Any building, used in the commission of an offense specified in Section 37-1 of this Act with the intentional, knowing, reckless or negligent permission of the owner thereof, or the agent of the owner managing the building, shall, together with the underlying real estate, all fixtures and other property used to commit such an offense, be subject to a lien and may be sold to pay any unsatisfied judgment that may be recovered and any unsatisfied fine that may be levied under any Section of this Article and to pay to any person not maintaining the nuisance his damages as a consequence of the nuisance; provided, that the lien herein created shall not affect the rights of any purchaser, mortgagee, judgment creditor or other lien holder arising prior to the filing of a notice of such lien in the office of the recorder of the county in which the real estate subject to the lien is located, or in the office of the registrar of titles of such county if that real estate is registered under "An Act concerning land titles" approved May 1, 1897, as amended; which notice shall definitely describe the real estate and property involved, the nature and extent of the lien claimed, and the facts upon which the same is based. An action to enforce such lien may be commenced in any circuit court by the State's Attorney of the county of the nuisance or by the person suffering damages or both, except that a person seeking to recover damages must pursue his remedy within 6 months after the damages are sustained or his cause of action becomes thereafter exclusively enforceable by the State's Attorney of the county of the nuisance. (Source: P.A. 83-358.)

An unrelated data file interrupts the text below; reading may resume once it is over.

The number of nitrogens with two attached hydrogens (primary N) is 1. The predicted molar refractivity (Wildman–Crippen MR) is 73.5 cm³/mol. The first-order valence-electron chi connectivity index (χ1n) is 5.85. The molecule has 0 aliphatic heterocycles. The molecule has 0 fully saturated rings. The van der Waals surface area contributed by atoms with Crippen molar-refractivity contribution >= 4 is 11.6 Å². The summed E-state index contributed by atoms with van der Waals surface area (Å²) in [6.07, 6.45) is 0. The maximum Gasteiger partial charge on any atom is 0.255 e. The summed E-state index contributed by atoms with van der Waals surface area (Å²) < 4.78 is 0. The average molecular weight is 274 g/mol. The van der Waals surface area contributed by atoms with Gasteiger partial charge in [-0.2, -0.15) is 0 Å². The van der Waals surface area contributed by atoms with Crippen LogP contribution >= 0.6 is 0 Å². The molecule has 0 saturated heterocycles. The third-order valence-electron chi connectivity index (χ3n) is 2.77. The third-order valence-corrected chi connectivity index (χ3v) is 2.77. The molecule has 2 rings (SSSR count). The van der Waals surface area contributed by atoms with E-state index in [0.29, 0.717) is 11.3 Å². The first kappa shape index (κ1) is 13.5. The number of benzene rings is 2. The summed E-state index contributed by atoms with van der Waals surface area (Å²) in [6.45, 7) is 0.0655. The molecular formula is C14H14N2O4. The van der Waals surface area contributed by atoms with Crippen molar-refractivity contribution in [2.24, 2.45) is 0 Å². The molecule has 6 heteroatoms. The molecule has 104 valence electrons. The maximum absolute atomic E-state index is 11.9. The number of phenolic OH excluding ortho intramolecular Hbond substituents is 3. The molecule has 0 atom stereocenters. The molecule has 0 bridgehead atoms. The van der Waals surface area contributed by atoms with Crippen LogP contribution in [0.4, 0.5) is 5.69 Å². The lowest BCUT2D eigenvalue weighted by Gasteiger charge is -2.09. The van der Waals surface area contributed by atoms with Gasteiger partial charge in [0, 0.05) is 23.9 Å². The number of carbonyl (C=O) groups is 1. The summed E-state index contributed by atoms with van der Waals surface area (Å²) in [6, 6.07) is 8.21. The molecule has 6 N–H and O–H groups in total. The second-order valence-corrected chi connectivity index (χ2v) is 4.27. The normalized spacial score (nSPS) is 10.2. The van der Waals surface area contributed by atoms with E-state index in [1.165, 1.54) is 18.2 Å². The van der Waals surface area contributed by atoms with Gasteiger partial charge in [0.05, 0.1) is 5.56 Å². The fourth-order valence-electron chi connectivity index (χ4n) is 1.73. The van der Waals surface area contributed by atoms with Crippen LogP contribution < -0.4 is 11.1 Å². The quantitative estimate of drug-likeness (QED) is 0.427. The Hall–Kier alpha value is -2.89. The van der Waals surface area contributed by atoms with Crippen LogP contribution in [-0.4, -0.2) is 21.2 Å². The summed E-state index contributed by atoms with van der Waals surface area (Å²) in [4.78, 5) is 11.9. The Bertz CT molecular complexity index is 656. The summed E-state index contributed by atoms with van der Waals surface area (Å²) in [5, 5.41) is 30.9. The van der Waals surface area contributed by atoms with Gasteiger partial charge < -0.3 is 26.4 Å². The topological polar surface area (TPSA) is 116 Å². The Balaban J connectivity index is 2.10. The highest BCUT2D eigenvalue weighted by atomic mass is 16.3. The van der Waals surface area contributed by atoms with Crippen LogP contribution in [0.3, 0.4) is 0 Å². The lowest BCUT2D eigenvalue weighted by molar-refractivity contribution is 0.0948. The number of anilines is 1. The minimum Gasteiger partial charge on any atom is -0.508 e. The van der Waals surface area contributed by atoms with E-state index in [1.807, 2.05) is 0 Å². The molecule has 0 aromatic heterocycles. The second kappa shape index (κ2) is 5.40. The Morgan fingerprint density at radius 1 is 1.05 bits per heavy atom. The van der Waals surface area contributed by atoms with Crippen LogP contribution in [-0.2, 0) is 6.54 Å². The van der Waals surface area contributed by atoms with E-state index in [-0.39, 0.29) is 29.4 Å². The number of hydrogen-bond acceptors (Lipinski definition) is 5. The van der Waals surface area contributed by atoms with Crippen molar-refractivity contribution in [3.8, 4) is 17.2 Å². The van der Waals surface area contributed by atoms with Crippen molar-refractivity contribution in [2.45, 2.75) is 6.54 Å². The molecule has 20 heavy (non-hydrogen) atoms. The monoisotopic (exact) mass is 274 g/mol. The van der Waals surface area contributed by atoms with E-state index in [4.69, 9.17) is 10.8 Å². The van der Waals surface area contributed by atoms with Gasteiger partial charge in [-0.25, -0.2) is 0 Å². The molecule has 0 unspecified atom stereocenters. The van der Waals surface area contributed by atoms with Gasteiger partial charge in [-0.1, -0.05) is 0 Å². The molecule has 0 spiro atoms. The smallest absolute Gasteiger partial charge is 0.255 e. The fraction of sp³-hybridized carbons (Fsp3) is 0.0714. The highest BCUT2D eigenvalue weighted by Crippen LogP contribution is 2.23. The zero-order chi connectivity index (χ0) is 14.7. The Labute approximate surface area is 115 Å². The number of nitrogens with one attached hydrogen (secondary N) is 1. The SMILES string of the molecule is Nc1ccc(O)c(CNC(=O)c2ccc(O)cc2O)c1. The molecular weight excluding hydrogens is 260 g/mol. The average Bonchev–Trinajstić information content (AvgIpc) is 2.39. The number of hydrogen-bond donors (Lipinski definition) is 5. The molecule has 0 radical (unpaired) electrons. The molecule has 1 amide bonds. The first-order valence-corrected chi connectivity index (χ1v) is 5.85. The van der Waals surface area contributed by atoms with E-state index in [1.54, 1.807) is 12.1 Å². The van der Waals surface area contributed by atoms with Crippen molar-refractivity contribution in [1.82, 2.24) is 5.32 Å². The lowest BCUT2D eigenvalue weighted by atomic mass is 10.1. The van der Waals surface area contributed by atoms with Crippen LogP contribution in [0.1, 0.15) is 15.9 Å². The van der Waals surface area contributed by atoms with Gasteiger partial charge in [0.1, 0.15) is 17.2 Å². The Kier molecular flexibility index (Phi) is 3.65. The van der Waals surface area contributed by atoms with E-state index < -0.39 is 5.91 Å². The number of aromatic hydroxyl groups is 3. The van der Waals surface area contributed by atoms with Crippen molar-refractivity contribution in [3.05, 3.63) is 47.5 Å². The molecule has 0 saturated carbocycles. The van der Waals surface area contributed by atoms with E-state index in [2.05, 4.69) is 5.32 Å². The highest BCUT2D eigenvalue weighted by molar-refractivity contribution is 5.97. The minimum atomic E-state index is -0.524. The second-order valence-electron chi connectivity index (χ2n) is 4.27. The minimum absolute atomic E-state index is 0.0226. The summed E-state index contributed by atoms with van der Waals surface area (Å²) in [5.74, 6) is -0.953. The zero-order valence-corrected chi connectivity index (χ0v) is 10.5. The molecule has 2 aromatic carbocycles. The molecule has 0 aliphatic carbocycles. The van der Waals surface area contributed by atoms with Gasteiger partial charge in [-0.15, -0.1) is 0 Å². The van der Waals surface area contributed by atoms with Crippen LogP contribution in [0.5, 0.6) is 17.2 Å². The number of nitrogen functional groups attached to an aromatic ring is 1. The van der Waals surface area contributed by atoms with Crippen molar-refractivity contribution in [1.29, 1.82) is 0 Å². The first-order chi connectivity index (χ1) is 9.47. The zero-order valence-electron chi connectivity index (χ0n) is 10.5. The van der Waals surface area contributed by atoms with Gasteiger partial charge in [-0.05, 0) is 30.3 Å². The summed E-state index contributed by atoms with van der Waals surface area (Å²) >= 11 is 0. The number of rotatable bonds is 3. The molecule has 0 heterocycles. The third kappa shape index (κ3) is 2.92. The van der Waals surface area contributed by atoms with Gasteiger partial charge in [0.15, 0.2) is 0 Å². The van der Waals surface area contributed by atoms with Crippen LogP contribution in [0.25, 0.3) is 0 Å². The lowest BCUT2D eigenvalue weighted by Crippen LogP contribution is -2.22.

Sec. 37-3. Revocation of licenses, permits and certificates.
(720 ILCS 5/37-3)
All licenses, permits or certificates issued by the State of Illinois or any subdivision or political agency thereof authorizing the serving of food or liquor on any premises found to constitute a public nuisance as described in Section 37-1 shall be void and shall be revoked by the issuing authority; and no license, permit or certificate so revoked shall be reissued for such premises for a period of 60 days thereafter; nor shall any person convicted of knowingly maintaining such nuisance be reissued such license, permit or certificate for one year from his conviction. No license, permit or certificate shall be revoked pursuant to this Section without a full hearing conducted by the commission or agency which issued the license. (Source: Laws 1965, p. 403.)